Step #3: Change Automatic Transactions

This is the tricky part. You have to switch over your automatic deposits and withdrawals as close together as possible and make sure that you can cover any unexpected payments that might clear your old account during the transition period.

So step 3 is to make a list of each recurring transaction—loan payments, insurance premiums, gym memberships, monthly subscriptions, and payroll deposits. Your list should also have the next date you expect these automatic transactions to hit your account. To make sure you don’t miss anything, simply scan your last few bank statements and look for entries that are happening on auto-pilot.

It’s best to switch your automatic deposits first, so you know exactly when your income will begin flowing into the new account. Most banks have a direct deposit form that you can send to your employer or other income sources that authorizes them to update your account information. Then you can switch over your automatic payments. 

Here’s an important tip: Don’t assume that just because you submit an account change form that the very next direct deposit or automatic withdrawal will hit your new account. Depending on how much advance notice an employer or a merchant needs, the change may take a full accounting cycle to take effect. 

So always verify the exact date the change will occur—or leave enough money in your old account to cover any recurring payments. This is critical because if you come up short you could be charged the double whammy of an insufficient funds fee from the bank and a late payment fee from the biller.

Step #4: Stop Using Your Old Account

After your automatic deposits and withdrawals have been switched over, the fourth step is to stop using your old debit card or paper checks. I’ll tell you when to destroy them in just a moment.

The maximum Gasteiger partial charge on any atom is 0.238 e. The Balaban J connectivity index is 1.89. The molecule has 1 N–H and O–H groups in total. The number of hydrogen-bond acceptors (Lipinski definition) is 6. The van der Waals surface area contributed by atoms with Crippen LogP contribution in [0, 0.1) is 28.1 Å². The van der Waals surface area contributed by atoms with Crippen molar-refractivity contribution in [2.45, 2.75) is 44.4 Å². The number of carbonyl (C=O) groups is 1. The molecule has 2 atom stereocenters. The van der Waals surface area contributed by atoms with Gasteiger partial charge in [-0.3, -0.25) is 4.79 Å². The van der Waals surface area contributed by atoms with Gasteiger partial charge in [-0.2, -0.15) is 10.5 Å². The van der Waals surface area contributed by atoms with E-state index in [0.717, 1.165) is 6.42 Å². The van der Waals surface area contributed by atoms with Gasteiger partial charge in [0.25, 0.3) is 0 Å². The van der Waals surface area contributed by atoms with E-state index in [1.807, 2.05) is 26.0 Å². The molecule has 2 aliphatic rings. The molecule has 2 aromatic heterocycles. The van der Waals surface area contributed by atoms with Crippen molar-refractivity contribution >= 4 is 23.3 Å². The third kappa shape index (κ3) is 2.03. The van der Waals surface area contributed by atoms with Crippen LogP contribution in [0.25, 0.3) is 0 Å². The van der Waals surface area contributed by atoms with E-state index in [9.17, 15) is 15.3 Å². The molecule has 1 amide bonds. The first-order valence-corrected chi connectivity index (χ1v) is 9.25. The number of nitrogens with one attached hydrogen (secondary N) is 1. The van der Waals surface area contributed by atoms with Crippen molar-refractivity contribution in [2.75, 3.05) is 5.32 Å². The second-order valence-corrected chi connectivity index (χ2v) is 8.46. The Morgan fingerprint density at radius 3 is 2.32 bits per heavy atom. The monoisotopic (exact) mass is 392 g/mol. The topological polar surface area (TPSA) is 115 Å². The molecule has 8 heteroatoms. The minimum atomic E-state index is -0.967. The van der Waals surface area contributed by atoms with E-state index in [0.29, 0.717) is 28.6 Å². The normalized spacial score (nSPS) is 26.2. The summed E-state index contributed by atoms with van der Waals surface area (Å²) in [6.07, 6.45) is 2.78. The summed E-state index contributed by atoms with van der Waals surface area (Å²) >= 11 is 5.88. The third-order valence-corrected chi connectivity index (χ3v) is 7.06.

Remember that you might have other accounts linked to the one you close, like a credit card, a retail rewards card, or a PayPal account. Log on to any linked accounts to update your information online or contact the company by phone.

Step #5: Close Your Old Account

One of the biggest mistakes people make is to close their old bank account too early, before all the pending transactions have cleared. Wait until you have an account statement from your new bank to verify that each of your monthly automatic transactions is linked to the new account. 

Many banks require you to speak to a representative in person or on the phone to close an account. If you do have a remaining balance they can transfer the funds to your new bank account or mail you a paper check. Once your account is officially closed, you can destroy your old debit card or paper checks. 

If you’re worried about switching a bank account on your own, it doesn’t hurt to ask for help from a customer service representative. They might be willing to assist you to make sure that nothing falls through the cracks. 

Making the switch to a better bank can be the key to getting better service, paying fewer fees, and earning more interest on the money you already have.